Some of my colleagues no doubt will come to different judgments on these questions. But it’s essential that they consider the questions carefully. That the president wants the authority to intervene in the Syrian civil war is not a sufficient reason to give him that power. Under the Constitution, it is Congress’s independent responsibility to commence war.

We are the representatives of the American people. The government is proposing to take their resources and to put their children’s lives at risk. I encourage all my colleagues to give the decision the weight it is due.

Rep. Capuano (D-MA) writes:

The House tomorrow will vote on a continuing resolution (CR) to fund the government beyond September 30th. As part of that legislation, the House will also consider an amendment to provide funds to arm some Syrian rebels with certain conditions imposed. Here is the text of the amendment if you would like more detail.

Over the past few days my staff and I have attended numerous meetings, asking questions and gathering information. I wrote last week that I remain skeptical about arming the rebels but I am open to listening. I have approached all of the briefings this week with that perspective; I am keeping an open mind and am working to fully understand all aspects of current circumstances as well as strategies to address them.

Based on what I have read and heard, my opinion remains the same. I believe that the President should continue the air campaign against ISIS in order to protect our interests and allies. The Administration should continue building an international coalition; and the strategy should be refined as more information becomes available and as circumstances change on the ground.  Today, America does not yet have enough reliable allies willing to shoulder enough of the burden in this effort.  Today, we have not vetted any faction within the Syrian opposition enough to trust them. Let’s not forget, a year ago, many ISIS fighters would have been trained by the U.S. as part of a “trusted” force.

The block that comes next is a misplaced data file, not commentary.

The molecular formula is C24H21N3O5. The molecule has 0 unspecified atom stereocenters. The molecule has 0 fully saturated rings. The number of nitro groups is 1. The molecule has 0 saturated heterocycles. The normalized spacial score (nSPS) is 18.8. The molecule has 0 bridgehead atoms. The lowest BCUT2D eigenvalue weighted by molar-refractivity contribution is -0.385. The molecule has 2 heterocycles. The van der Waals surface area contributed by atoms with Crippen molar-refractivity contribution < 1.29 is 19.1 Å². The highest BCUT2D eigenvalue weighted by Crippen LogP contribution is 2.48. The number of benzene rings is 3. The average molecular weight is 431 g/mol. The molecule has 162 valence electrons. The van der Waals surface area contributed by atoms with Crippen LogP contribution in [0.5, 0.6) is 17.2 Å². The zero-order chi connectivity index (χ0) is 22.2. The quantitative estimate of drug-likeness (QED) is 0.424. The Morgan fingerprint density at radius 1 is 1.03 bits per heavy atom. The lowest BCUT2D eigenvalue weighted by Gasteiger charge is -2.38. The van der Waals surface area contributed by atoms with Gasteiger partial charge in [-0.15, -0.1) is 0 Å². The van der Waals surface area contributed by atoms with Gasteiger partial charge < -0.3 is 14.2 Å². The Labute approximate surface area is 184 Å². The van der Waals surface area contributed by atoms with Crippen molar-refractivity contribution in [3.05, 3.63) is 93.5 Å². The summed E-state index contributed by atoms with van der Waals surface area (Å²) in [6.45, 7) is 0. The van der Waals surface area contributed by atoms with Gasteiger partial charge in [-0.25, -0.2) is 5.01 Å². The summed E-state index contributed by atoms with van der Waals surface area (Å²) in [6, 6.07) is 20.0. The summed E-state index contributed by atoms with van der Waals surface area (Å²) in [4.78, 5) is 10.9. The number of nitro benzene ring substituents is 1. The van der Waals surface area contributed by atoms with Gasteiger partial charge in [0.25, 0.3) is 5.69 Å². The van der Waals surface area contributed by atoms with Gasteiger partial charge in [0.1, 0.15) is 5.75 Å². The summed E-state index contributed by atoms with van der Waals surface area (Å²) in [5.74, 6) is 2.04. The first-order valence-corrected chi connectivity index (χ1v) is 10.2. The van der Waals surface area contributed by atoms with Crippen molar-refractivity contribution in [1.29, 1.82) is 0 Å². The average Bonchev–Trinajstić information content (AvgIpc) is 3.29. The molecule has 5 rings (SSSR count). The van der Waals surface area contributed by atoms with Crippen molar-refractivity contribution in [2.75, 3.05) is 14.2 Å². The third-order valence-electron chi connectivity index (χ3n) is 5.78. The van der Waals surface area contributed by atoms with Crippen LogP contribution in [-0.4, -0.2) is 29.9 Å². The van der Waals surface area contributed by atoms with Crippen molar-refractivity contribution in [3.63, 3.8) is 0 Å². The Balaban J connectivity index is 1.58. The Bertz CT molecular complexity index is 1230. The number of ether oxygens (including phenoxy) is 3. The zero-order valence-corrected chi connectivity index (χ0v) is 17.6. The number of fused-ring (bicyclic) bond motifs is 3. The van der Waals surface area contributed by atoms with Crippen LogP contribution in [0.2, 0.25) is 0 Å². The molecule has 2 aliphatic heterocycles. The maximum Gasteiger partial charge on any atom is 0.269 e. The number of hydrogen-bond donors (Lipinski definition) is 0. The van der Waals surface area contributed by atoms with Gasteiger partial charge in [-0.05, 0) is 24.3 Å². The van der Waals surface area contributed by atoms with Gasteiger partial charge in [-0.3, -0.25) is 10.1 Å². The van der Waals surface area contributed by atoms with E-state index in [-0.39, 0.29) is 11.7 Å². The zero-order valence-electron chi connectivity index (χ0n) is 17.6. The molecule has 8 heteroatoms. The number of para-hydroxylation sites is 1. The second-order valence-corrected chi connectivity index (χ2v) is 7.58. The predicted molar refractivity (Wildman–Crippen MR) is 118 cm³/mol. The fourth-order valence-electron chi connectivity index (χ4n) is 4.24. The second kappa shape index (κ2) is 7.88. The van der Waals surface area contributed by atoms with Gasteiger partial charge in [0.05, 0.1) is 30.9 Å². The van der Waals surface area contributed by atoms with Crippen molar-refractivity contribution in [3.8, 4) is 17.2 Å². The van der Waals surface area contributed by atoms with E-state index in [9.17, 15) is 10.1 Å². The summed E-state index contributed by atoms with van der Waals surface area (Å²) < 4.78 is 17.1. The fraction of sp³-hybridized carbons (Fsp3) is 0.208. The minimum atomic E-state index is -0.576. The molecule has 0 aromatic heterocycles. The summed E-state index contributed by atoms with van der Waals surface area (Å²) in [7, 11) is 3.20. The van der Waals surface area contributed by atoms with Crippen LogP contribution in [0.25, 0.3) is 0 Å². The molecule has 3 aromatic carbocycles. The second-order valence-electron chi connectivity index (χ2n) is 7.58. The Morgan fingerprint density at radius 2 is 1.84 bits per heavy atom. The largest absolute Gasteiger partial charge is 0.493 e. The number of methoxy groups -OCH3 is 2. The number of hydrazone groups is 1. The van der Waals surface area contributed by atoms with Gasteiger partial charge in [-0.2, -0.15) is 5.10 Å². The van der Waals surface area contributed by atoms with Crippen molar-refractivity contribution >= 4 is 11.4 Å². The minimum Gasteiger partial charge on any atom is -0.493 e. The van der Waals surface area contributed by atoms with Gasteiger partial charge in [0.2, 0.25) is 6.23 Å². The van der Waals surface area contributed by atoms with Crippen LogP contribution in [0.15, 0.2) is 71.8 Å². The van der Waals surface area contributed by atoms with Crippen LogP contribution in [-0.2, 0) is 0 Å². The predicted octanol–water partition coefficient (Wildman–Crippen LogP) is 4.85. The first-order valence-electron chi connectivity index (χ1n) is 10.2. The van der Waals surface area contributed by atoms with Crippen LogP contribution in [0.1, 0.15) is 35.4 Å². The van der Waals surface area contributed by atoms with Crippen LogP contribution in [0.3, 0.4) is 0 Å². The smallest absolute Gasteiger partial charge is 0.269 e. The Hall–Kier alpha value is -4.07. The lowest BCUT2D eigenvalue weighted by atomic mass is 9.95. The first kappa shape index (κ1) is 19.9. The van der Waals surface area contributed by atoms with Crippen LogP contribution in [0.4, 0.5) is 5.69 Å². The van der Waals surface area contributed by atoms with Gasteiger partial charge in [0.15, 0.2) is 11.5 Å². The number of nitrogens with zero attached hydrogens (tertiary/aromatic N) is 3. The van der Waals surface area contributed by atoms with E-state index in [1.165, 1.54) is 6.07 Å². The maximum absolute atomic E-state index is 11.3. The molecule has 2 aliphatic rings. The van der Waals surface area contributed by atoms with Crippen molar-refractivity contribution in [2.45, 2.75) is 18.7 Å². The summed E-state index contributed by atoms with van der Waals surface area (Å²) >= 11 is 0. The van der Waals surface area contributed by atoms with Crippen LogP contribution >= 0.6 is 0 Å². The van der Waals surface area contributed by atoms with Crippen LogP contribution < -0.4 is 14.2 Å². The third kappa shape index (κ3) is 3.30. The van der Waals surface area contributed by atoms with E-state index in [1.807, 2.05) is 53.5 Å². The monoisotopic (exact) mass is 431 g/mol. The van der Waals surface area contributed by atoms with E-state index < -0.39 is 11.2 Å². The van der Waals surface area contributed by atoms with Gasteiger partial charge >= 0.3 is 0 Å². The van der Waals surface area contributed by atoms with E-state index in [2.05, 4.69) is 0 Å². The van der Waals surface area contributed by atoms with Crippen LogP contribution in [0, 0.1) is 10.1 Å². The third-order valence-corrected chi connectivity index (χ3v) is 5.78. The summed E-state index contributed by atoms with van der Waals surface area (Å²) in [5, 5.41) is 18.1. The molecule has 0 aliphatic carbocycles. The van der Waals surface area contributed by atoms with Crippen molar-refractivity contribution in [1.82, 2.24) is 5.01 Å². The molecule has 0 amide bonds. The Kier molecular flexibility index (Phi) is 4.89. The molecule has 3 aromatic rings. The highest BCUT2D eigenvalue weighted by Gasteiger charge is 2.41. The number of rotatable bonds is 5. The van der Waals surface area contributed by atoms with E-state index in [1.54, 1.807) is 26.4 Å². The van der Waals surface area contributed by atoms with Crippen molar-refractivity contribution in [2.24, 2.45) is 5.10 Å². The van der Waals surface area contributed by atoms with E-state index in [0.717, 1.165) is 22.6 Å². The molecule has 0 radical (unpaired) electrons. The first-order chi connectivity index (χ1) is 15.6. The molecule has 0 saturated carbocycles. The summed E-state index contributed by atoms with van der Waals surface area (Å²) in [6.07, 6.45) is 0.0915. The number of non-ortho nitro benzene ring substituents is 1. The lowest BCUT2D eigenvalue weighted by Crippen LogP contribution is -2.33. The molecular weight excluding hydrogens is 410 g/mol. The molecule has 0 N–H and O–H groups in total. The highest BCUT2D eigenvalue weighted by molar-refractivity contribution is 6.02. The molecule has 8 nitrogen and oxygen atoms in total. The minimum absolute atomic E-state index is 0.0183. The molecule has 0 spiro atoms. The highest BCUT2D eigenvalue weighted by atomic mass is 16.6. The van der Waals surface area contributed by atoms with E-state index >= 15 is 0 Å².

At this time, I cannot support this amendment. If the strategy is clarified and international partners make firm and explicit commitments to participate, Congress can and should be called back into session immediately for further discussion and a vote on the matter. The House should not rush to judgment in such a complicated region until there is more certainty surrounding our alliances and the goals of any mission.

 Equally important, this issue should not be an amendment to a Continuing Resolution necessary to keep the federal government running until after the election.  These are separate and distinct issues and each is important enough to be voted on separately. Absent additional information, I will vote NO on the amendment.

Congressman Joe Kennedy III today released the following statement after voting against a House proposal to authorize funding for arming and training moderate Syrian rebels.

“Left unchecked, ISIL poses a grave threat to our allies and interests in the Middle East and – potentially – to the US homeland. Defeating them will require military action, diplomatic strength, coordinated allies throughout the region and viable partners on the ground in both Syria and Iraq. This means, however, that the authorization sought by the President today is not an isolated action but a piece of a much larger mission that could involve US resources and personnel for years to come.  No matter how targeted, the decisions to train and arm moderate rebels in Syria does not exist in a vacuum. It is a step towards escalating a costly, complex, and currently open-ended military engagement overseas. That’s not a step we can take lightly, quickly, or piecemeal. If the Administration is asking our men and women in uniform, their families and the American public to stand behind this mission, they must come to Congress and allow for the kind of thorough, comprehensive deliberation that decisions of war and peace demand.”